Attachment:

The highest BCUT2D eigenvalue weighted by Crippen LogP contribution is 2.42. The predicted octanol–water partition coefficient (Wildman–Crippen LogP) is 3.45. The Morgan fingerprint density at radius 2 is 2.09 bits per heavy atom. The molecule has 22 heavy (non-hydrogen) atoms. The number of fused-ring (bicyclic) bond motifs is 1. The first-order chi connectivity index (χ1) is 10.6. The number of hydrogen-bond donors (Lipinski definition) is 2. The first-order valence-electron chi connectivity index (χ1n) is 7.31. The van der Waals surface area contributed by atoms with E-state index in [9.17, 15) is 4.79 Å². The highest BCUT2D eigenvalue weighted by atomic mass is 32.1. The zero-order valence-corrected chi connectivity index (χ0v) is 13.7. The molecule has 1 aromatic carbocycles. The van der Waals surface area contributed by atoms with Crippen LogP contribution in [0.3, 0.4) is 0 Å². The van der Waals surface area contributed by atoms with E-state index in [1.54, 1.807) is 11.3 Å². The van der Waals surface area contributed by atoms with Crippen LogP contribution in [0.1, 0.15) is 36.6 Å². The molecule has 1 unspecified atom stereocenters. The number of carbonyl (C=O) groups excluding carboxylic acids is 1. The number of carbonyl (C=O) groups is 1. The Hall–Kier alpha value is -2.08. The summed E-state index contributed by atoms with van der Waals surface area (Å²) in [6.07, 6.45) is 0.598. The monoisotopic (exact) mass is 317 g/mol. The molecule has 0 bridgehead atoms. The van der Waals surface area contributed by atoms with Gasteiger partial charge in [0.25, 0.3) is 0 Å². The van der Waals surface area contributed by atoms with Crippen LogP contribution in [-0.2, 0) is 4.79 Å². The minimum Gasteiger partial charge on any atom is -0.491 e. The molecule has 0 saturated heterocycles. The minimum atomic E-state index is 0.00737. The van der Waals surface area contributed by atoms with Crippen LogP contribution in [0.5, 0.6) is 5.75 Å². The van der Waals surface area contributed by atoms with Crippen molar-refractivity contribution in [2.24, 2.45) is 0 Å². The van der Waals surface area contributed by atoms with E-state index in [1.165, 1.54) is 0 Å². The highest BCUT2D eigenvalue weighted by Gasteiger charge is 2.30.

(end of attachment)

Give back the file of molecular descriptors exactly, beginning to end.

The highest BCUT2D eigenvalue weighted by Crippen LogP contribution is 2.42. The predicted octanol–water partition coefficient (Wildman–Crippen LogP) is 3.45. The Morgan fingerprint density at radius 2 is 2.09 bits per heavy atom. The molecule has 22 heavy (non-hydrogen) atoms. The number of fused-ring (bicyclic) bond motifs is 1. The first-order chi connectivity index (χ1) is 10.6. The number of hydrogen-bond donors (Lipinski definition) is 2. The first-order valence-electron chi connectivity index (χ1n) is 7.31. The van der Waals surface area contributed by atoms with E-state index in [9.17, 15) is 4.79 Å². The highest BCUT2D eigenvalue weighted by atomic mass is 32.1. The zero-order valence-corrected chi connectivity index (χ0v) is 13.7. The molecule has 1 aromatic carbocycles. The van der Waals surface area contributed by atoms with Crippen LogP contribution in [0.3, 0.4) is 0 Å². The van der Waals surface area contributed by atoms with E-state index in [1.54, 1.807) is 11.3 Å². The van der Waals surface area contributed by atoms with Crippen LogP contribution in [0.1, 0.15) is 36.6 Å². The molecule has 1 unspecified atom stereocenters. The number of carbonyl (C=O) groups excluding carboxylic acids is 1. The number of carbonyl (C=O) groups is 1. The Hall–Kier alpha value is -2.08. The summed E-state index contributed by atoms with van der Waals surface area (Å²) in [6.07, 6.45) is 0.598. The monoisotopic (exact) mass is 317 g/mol. The molecule has 0 bridgehead atoms. The van der Waals surface area contributed by atoms with Gasteiger partial charge in [0.25, 0.3) is 0 Å². The van der Waals surface area contributed by atoms with Crippen LogP contribution in [-0.2, 0) is 4.79 Å². The minimum Gasteiger partial charge on any atom is -0.491 e. The molecule has 0 saturated heterocycles. The minimum atomic E-state index is 0.00737. The van der Waals surface area contributed by atoms with Crippen LogP contribution in [0.5, 0.6) is 5.75 Å². The van der Waals surface area contributed by atoms with Crippen molar-refractivity contribution in [2.24, 2.45) is 0 Å². The van der Waals surface area contributed by atoms with E-state index in [1.165, 1.54) is 0 Å². The highest BCUT2D eigenvalue weighted by Gasteiger charge is 2.30.